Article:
9 Countries That Have Banned McDonald’s

Despite what you might think, the fast-food giant is not loved the whole world over.

McBanned

In the United States, you can barely be 100 miles from a McDonald’s. Because of this, it might come as a surprise that some countries don’t have a single one. But it’s true; everything from economic collapse to political strife has resulted in these nations being free of the Golden Arches. Here is exactly how far you can be from a McDonalds in the U.S.

Bermuda

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Bermuda

Until 1995, there was only one McDonald’s restaurant on this island. Now, there are zero. The country has a law banning foreign fast-food joints that has been in place since the 1970s. McDonald’s, however, managed to find a loophole in 1985 by building a Mickey D’s on a U.S. Naval Air Station. That station closed in 1995, however, and the McDonald’s closed with it. According to mic.com, the franchise took another crack at breaking into Bermuda in 1999, but this time, the law won out. Don’t miss these items on the McDonald’s secret menu.

Iran

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In recent years, relations between this Middle Eastern country and the United States have been tense to say the least, and Western franchises like McDonald’s have been collateral damage. There hasn’t been a set of Golden Arches in Iran since 1979. However, that hasn’t stopped people from wondering whether the chain could eventually make a comeback. Further complicating matters, Iran has created its own McDonald’s substitute, Mash Donald’s. You won’t believe what these familiar products are called in foreign countries.

Macedonia

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Macedonia

This small European nation, located in the Balkans, used to have a few McDonald’s restaurants; seven, to be exact, with several of them in the nation’s capital, Skopje. In 2013, the person running the Macedonian McDonald’s lost their license, causing all seven stores to permanently close. Rumor has it that the Macedonian franchisee and the European CEO of McDonald’s had a falling-out. Learn which European nation has the most expensive McDonald’s in the world.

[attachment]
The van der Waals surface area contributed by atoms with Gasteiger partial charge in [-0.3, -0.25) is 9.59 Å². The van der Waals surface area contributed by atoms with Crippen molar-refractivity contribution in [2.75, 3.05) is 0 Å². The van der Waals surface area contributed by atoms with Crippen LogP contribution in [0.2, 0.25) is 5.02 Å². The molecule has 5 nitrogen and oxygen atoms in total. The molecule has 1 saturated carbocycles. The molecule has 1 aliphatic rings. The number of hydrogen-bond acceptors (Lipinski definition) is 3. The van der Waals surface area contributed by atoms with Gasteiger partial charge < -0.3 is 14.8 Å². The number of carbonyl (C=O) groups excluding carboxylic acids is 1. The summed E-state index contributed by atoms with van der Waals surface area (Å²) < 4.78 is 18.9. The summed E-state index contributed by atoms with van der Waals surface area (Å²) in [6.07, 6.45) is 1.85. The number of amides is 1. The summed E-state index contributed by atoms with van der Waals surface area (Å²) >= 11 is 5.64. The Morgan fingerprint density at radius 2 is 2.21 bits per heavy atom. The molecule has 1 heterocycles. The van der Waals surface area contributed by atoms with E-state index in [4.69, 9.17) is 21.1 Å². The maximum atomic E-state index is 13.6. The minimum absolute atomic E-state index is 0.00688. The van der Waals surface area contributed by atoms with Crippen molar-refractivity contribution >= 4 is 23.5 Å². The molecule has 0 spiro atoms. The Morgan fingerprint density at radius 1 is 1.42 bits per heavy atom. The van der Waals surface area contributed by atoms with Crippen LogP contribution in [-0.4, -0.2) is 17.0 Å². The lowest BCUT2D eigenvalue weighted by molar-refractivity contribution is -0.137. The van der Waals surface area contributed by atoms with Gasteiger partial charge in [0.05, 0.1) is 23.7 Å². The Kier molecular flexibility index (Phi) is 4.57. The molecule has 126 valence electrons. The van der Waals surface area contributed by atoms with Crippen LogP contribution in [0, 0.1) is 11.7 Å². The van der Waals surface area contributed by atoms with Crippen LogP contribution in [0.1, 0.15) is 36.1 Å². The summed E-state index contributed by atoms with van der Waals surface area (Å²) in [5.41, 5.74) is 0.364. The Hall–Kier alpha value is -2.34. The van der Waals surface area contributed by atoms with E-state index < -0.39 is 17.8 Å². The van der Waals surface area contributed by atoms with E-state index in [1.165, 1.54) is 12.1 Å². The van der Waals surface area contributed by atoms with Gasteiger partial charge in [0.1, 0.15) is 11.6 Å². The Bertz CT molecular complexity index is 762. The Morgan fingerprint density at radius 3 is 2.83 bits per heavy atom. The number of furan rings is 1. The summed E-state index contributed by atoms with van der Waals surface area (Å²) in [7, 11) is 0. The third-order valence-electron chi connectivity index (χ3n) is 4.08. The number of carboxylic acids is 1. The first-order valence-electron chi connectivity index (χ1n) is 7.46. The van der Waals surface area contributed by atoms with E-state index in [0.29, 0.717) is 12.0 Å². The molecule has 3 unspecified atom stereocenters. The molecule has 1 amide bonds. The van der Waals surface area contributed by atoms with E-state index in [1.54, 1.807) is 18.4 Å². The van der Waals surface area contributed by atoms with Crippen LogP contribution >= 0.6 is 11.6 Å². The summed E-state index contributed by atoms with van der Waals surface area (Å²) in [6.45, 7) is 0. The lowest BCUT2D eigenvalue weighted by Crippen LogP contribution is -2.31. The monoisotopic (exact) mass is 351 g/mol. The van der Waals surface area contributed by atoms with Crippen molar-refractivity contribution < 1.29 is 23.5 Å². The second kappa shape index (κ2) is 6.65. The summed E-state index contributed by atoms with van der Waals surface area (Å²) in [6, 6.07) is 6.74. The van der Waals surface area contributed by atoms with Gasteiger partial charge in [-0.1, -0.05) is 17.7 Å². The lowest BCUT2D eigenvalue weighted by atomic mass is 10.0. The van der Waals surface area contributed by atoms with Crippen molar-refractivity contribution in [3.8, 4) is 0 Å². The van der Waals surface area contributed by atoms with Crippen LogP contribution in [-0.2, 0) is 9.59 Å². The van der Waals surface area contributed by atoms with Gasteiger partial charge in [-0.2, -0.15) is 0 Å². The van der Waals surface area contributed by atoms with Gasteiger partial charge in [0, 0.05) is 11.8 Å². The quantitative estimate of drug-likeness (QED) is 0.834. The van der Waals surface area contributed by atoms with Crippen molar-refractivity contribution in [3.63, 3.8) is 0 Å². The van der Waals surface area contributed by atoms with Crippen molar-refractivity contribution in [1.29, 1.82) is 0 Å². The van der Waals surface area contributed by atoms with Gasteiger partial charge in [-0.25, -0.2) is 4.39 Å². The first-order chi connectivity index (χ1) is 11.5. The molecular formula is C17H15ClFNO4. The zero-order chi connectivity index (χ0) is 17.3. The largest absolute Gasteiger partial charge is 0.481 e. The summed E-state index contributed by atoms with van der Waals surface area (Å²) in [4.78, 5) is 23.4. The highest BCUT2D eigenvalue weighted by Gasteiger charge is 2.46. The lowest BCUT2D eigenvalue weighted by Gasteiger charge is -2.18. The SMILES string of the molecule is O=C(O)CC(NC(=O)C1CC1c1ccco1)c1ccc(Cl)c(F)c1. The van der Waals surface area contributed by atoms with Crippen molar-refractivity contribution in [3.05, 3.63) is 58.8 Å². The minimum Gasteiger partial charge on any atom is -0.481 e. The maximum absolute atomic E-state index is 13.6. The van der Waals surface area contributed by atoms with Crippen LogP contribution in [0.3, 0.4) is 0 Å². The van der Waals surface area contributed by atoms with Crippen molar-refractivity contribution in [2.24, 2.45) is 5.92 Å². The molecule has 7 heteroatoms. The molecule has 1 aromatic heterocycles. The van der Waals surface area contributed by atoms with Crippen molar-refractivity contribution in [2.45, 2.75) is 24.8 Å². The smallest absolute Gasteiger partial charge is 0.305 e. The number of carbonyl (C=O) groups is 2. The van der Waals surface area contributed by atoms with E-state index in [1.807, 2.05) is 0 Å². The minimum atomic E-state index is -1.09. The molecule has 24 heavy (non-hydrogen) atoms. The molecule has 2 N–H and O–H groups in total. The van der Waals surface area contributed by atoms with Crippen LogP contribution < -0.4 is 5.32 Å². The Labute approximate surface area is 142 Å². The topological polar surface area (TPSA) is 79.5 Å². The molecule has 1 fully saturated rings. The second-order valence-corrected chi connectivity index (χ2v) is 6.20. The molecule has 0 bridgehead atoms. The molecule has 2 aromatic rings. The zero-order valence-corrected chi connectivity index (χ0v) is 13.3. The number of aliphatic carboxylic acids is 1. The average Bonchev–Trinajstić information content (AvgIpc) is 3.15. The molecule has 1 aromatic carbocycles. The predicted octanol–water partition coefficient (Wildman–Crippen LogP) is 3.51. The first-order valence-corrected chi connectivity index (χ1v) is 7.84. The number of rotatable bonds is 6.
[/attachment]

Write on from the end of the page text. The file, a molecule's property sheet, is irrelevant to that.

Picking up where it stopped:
Yemen

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Yemen

On one hand, this Middle Eastern nation’s economy is a little shaky, so McDonald’s doesn’t believe that opening restaurants there would be “economically viable.” On the other, extremists in Yemen have threatened militant action against any McDonald’s that dares show its arches in the country. Yikes! Did you know that the McDonald’s arches might have a secret scandalous meaning?

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Montenegro

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Montenegro

In 2003, McDonald’s bought a tiny store in this tiny nation; it was just a “mobile McDonald’s,” opened with the hope that it could lead to something more permanent. Though many people embraced Mickey D’s food in all its greasiness, the government teamed up with local businesses to prevent Ronald McDonald from making a permanent home in Montenegro. Since then, the franchise has kept its McDistance. Here are some mind-blowing facts about McDonald’s.

North-Korma

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North Korea

Unsurprisingly, this totalitarian regime is pretty averse to American businesses, and McDonald’s is no exception. According to the Telegraph, though, some elite members of the North Korean government have had McGoodies smuggled into the country from South Korea for their own personal consumption. Find out which U.S. ingredients are banned in other countries.

Zimbabwe

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Zimbabwe

In 2000, McDonald’s was in the midst of an attempt to introduce itself to this African nation when it suffered a massive economic collapse. (Zimbabwe, not McDonald’s.) The McDonald’s folks promptly backpedaled, and Zimbabwe has remained Mickey-D-Free. There is buzz that it may try again in the near future, but McDonald’s International Franchising claims that there’s no concrete plan. Can you guess which U.S. capital city doesn’t have a McDonald’s? (Yes, there’s only one!)

Bolivia

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Bolivia